6006 Washington Blvd.
Apr. 7-May. 12, 2012
Moscow-born, New York painter Dasha Shishkin (b. 1977), whose “lapidary expressionist” paintings at Zach Feuer Gallery in Chelsea were praised by Jerry Saltz and Rosetta Stone, has a singular esthetic that combines the textures of printmaking, the sinuous draftsmanship of Egon Schiele and her own furious energy.
Her stunning show at Susanne Vielmetter presents colorful drawings on mylar, all featuring a cast of phallic-nosed females clustered together in bustling cosmopolitan contexts, liminal sites in which liberated hedonism reigns. Shishkin’s ladies gamble and smoke at the round tables of outdoor cafes, they try on shoes and hats in regal, velvet-chaired department stores -- and in between the day’s various appointments, they use their proboscises to have sprawling orgies on gorgeously printed textiles, their pink bodies Matisse-like against elaborate silks.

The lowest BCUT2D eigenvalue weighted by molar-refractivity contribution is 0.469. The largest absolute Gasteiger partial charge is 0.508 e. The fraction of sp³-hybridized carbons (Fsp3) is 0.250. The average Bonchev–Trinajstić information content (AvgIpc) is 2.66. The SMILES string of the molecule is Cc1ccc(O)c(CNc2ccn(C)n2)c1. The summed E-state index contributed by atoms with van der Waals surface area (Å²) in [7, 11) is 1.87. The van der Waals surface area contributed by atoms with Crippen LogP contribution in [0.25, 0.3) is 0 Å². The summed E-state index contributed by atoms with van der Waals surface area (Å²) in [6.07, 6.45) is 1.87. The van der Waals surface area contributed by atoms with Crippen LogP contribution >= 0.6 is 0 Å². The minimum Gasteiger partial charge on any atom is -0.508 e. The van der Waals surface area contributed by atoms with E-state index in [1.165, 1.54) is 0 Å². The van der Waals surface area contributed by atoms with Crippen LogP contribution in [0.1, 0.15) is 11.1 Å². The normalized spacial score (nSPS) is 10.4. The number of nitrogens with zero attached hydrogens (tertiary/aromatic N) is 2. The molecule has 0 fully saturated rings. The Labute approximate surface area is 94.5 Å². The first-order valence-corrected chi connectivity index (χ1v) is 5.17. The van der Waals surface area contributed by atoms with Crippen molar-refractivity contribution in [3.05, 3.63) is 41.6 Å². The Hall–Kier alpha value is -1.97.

Shishkin’s frantic, saturated spaces are alive with wild color, but her line is intentional and precise; her work has aptly been compared to Japanese woodblock prints and even to the lithography of Albrecht Dürer and Francisco Goya. Her tableaux are wicked, mischievous and seductive.